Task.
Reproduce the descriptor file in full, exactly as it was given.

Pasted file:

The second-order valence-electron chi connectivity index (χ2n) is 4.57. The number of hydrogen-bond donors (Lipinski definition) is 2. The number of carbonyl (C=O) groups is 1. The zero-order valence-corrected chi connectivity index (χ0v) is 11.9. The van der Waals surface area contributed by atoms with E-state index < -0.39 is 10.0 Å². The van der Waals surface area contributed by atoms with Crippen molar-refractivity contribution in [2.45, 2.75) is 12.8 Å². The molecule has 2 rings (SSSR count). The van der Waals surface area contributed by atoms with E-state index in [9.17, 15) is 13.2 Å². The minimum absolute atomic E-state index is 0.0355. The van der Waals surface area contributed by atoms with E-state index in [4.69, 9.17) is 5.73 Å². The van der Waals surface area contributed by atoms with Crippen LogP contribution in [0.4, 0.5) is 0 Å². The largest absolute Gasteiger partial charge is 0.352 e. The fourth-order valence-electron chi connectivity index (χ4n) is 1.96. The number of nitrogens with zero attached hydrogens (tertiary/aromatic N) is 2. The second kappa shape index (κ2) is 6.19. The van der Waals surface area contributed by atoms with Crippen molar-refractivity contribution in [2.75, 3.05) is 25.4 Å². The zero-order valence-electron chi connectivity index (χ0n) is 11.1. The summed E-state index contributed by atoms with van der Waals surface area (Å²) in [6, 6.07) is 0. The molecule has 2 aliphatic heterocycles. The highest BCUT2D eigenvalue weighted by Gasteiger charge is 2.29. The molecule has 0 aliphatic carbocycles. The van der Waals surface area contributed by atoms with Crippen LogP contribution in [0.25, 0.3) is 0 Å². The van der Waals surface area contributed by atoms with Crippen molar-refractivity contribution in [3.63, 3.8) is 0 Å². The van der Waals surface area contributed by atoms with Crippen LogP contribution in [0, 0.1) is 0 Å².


The second-order valence-electron chi connectivity index (χ2n) is 4.57. The number of hydrogen-bond donors (Lipinski definition) is 2. The number of carbonyl (C=O) groups is 1. The zero-order valence-corrected chi connectivity index (χ0v) is 11.9. The van der Waals surface area contributed by atoms with E-state index < -0.39 is 10.0 Å². The van der Waals surface area contributed by atoms with Crippen molar-refractivity contribution in [2.45, 2.75) is 12.8 Å². The molecule has 2 rings (SSSR count). The van der Waals surface area contributed by atoms with E-state index in [9.17, 15) is 13.2 Å². The minimum absolute atomic E-state index is 0.0355. The van der Waals surface area contributed by atoms with E-state index in [4.69, 9.17) is 5.73 Å². The van der Waals surface area contributed by atoms with Crippen LogP contribution in [0.4, 0.5) is 0 Å². The largest absolute Gasteiger partial charge is 0.352 e. The fourth-order valence-electron chi connectivity index (χ4n) is 1.96. The number of nitrogens with zero attached hydrogens (tertiary/aromatic N) is 2. The second kappa shape index (κ2) is 6.19. The van der Waals surface area contributed by atoms with Crippen molar-refractivity contribution in [2.75, 3.05) is 25.4 Å². The zero-order valence-electron chi connectivity index (χ0n) is 11.1. The summed E-state index contributed by atoms with van der Waals surface area (Å²) in [6, 6.07) is 0. The molecule has 2 aliphatic heterocycles. The highest BCUT2D eigenvalue weighted by Gasteiger charge is 2.29. The molecule has 0 aliphatic carbocycles. The van der Waals surface area contributed by atoms with Crippen LogP contribution in [0.25, 0.3) is 0 Å². The van der Waals surface area contributed by atoms with Crippen molar-refractivity contribution in [3.63, 3.8) is 0 Å². The van der Waals surface area contributed by atoms with Crippen LogP contribution in [0, 0.1) is 0 Å².